Dedicating Children

By Brooks Cochran

Once in a Bible class someone asked a question concerning the dedicating of children to God. They knew that infant baptism was not taught in the Bible; but at the same time wondered if it would be wrong to have a special service, or at least part of the regular Sunday morning service be used, in which parents dedicate their child to the Lord much like Hannah in 1 Samuel 1:11. In reply I made the following observations that needed to be considered.

1. Where is the Bible authority for such a practice? Denominationalists have been creating special worship services for years. They have special services for most any occasion. But the Bible is silent upon the matter of having a special service in which parents dedicate themselves to raising their children to be obedient to the Lord and/or dedicate their children to the Lord.

2. There is no need for such a service. This is true mainly because fathers are commanded to “bring” their children “up in the nurture and admonition of the Lord” (Eph. 6:4). The wife, being in subjection to her husband, is to “guide the house,” “love” her “husband,” “love” the children, “be discreet, chaste, keepers at home” . . . “that the word of God be not blasphemed” (1 Tim. 5:14; Tit. 2:4,5). Seeing that children are brought up to fear, serve, respect, and obey God ought to be as natural to the husband and wife as eating three meals a day. Why have a special service or make a big production out of something that is the duty and responsibility of the home and not the church?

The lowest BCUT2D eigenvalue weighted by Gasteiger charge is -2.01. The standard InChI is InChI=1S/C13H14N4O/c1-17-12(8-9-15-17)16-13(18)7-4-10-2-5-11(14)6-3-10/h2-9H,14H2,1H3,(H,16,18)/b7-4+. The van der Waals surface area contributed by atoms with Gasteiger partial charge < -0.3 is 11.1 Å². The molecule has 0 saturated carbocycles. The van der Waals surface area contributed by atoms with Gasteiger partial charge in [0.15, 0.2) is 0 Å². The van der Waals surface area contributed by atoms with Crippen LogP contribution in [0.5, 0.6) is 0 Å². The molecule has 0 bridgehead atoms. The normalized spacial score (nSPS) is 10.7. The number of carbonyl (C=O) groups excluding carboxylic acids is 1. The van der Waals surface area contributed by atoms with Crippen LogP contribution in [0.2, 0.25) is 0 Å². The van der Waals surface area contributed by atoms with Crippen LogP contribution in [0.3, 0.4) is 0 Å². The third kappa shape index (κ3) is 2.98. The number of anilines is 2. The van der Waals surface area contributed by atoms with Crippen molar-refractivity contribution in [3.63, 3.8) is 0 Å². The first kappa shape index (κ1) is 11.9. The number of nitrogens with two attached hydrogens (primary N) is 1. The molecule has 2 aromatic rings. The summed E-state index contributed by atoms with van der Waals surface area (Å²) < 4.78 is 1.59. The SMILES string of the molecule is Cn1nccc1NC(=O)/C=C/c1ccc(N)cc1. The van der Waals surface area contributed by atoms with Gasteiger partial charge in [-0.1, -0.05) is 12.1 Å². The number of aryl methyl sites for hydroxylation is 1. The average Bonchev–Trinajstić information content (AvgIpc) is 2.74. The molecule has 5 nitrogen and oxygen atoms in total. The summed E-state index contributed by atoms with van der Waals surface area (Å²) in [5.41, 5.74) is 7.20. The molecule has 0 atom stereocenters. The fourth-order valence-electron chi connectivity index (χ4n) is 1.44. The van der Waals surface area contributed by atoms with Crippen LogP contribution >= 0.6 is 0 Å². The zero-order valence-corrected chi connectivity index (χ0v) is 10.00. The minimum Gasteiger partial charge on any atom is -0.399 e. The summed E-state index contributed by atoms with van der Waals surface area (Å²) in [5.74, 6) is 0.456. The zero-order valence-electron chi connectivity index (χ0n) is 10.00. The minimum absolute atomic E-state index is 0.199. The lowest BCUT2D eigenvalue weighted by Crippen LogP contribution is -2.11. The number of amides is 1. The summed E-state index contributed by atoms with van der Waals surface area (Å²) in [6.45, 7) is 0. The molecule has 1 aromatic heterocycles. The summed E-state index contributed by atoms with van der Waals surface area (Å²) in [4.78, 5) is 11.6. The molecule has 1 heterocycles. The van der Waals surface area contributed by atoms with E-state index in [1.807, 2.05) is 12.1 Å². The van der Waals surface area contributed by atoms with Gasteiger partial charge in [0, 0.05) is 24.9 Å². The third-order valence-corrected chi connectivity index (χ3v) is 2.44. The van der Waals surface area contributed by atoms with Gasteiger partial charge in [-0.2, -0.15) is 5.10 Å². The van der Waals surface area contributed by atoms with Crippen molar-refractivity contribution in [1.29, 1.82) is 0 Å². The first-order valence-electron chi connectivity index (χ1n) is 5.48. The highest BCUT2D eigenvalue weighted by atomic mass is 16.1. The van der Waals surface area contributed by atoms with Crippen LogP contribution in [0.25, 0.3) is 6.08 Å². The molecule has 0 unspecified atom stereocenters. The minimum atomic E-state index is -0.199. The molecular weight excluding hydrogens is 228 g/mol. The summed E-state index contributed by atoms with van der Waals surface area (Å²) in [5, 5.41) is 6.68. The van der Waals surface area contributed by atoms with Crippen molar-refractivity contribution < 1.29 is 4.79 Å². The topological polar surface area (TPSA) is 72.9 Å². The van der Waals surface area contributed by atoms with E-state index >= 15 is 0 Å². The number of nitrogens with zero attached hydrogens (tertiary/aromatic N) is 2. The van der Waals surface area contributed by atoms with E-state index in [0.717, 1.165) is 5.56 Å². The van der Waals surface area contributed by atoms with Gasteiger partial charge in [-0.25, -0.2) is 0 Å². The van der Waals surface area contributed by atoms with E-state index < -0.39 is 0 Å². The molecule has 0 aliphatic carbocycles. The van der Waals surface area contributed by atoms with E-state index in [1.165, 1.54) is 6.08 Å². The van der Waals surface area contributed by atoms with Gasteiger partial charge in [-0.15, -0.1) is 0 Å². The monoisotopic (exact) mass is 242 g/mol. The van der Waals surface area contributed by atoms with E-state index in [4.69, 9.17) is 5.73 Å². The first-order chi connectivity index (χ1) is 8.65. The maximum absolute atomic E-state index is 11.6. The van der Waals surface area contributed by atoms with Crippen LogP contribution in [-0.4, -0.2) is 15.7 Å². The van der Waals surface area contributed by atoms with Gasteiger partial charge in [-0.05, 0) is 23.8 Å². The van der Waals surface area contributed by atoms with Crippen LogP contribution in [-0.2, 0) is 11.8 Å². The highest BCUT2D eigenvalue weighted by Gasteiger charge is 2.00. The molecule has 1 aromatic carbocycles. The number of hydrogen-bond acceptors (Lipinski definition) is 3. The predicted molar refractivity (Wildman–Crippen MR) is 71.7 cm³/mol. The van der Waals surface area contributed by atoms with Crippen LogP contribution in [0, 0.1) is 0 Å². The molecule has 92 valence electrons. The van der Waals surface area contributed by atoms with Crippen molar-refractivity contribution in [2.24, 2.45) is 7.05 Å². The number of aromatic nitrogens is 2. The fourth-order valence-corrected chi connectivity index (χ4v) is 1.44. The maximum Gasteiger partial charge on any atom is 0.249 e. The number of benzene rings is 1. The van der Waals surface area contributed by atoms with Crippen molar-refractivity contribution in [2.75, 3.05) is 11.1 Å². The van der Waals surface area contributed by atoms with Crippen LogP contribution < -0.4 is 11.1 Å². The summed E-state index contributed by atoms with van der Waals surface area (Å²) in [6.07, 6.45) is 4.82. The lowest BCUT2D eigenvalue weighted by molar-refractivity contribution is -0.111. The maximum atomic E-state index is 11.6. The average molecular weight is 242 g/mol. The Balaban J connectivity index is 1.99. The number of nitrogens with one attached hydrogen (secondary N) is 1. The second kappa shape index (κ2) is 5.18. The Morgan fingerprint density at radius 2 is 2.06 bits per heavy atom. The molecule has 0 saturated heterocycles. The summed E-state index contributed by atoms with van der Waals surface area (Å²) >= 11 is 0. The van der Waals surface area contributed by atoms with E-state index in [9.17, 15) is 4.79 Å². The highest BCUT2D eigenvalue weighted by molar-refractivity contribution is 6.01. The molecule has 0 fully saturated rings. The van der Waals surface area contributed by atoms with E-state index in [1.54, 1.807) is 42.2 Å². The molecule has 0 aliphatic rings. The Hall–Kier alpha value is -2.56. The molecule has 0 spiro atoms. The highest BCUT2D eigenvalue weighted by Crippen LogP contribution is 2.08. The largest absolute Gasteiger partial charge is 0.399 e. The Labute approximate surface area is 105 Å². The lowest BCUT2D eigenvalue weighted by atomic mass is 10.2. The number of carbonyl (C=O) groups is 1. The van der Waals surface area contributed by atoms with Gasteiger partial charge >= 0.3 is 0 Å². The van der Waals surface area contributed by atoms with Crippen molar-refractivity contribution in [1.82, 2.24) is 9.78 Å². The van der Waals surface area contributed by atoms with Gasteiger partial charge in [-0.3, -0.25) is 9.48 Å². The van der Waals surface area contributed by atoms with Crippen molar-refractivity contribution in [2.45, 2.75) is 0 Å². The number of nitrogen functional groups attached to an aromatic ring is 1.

3. Suppose, for the sake of argument, that a couple does make a vow of some sort and have a special service in which they dedicate their child to God and his service. What is going to happen when that child grows up and decides that service to God is not part of his or her plans? Who should be held accountable for breaking the vow? Remember, though parents are to teach and train the child, that child is still a free moral agent with a will of its own!

Rearing children is a very serious responsibility and obligation. It is one that is not to be taken lightly. If parents want their children to have a proper respect for God, then they had better demonstrate that respect in their lives before the eyes of their children. Our children are much smarter than we think. They soon learn from the home environment what is important in the lives of their parents! Parents should forget about such foolishness as having special dedication services for their children and start living as Christ would have them live so the child can see Christ in the parent!

Guardian of Truth XXXVIII: 16, p. 4
August 18, 1994